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Consuming 2-3 servings of quinoa and other whole grain foods per day can reduce the risk of cardiovascular disease, type 2 diabetes, high blood pressure, colon cancer and obesity. Quinoa also provides a higher amount of antioxidants than other common grains used in a gluten free diet. Researchers at Columbia University’s Celiac Disease Center found that the nutritional content of gluten free diets was significantly improved by adding oats or quinoa to meals and snacks.

Whole grains like quinoa provide essential vitamins, minerals, and fiber which help to regulate the digestive system and to keep you fuller and more satisfied. In contrast, when you eat simple carbohydrates like white pastas, white rice, and white breads, they are quickly digested but offer little else in the way of nutritional value.

Quinoa is naturally gluten free and contains iron, B vitamins, magnesium, phosphorus, potassium, calcium, vitamin E and fiber. It’s one of the only plant foods that is considered a complete protein and comprised of all essential amino acids. It also has a high protein to carbohydrate ratio when compared to other grain products, and it contains a healthy dose of fatty acids as well. 1/4 cup of DRY quinoa contains 160 calories, 2.5 grams of fat, 0 cholesterol and sodium, 27 grams of carbohydrates, 3 grams of fiber, 0 sugars, and 6 grams of protein. Do you need any more convincing that quinoa is the grain for you?! I hope not! Now let’s look at the soup I made with quinoa, it will make your mouth water I promise you!

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Chicken and Quinoa Soup

  • 1 teaspoon extra virgin olive oil
  • 5 boneless, skinless chicken thighs
  • 1 cup chopped onion
  • 1 cup chopped celery
  • 1 cup diced carrots
  • 1 1/2 teaspoon minced garlic
  • 3/4 cups uncooked quinoa
  • 1 26 oz can diced San Marzano tomatoes
  • 6 cups low sodium chicken broth
  • 1/2 teaspoon red pepper flakes
  • 1 teaspoon Italian seasonings (basil, oregano, parsley)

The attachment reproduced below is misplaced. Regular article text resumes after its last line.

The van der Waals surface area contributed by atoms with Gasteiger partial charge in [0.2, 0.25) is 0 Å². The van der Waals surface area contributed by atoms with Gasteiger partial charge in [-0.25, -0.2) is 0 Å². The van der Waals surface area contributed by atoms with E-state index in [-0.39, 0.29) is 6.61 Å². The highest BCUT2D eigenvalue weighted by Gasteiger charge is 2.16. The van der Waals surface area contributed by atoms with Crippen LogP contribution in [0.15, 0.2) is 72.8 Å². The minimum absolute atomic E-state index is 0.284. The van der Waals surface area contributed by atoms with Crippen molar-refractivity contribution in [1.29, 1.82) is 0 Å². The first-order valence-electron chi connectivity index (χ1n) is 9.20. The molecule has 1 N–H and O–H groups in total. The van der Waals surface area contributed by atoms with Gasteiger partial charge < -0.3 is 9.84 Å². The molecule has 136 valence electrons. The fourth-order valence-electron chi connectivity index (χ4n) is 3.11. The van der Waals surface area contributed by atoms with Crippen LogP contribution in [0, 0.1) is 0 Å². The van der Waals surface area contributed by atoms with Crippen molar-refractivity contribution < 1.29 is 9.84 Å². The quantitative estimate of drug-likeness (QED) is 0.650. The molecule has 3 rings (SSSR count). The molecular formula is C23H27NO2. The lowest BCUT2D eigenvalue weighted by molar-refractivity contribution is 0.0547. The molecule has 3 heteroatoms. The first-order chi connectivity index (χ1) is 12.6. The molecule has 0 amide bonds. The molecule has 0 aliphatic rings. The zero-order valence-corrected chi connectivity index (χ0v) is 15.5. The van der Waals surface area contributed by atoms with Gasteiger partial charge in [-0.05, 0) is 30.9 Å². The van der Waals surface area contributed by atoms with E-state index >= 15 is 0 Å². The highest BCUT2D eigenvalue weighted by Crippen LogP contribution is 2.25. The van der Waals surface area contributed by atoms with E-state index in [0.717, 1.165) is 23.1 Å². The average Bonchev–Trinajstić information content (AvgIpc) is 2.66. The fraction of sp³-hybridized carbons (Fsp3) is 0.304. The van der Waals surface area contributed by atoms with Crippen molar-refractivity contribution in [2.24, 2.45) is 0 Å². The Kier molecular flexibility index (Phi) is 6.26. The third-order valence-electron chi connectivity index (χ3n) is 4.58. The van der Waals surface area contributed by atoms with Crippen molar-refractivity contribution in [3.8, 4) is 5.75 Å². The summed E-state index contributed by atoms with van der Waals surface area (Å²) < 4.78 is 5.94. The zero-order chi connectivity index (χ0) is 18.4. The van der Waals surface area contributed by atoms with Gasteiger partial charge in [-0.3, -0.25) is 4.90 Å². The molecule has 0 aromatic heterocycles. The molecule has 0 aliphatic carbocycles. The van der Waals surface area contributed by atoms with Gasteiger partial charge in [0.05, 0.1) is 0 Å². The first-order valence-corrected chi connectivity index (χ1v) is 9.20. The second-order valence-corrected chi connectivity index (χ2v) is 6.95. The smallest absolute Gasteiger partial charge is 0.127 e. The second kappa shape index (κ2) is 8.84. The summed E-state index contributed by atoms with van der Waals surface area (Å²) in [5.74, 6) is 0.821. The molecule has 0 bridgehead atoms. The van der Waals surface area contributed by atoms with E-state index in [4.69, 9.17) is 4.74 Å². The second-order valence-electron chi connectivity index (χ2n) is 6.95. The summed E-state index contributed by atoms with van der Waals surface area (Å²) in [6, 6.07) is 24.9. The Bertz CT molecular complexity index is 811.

• Salt and Pepper to taste
  • Parmesan Cheese

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Take a large pot, add the extra virgin olive oil, and warm over medium heat. Salt and pepper the chicken thighs on both sides and then add to the pot. Brown them 5 minutes on each side or until the pink totally disappears and remove them from the pot. Put them on a plate to cool a little.

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Add the carrots, onions and celery to the pot and sauté them for 3 minutes until softened. Take the minced garlic, combine it with the vegetables and stir it for a minute.

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Cut the now cooled chicken into decent sized chunks and add it back into the pot with the vegetables.

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Mix in the rest of the ingredients including the quinoa except for the parmesan cheese, and simmer for 30-45 minutes or until the quinoa is soft. As the quinoa cooks it will absorb more liquid so if want a more liquidy soup make sure to take it off the heat as soon as the quinoa is soft. You can also add more chicken broth, but I didn’t need to do that.

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Grate some fresh parmesan cheese onto the top of the soup and you’re ready to eat! It’s full of healthy chicken, vegetables, and quinoa, and it’s super delicious too. It’s also very easy to make with not too many ingredients. So make sure you eat more quinoa, and replace your simple carbs with complex carbs whenever possible. Eating like this will help you live a life of vitality- with Valerie!

This Will Start Your Day The RIGHT Way!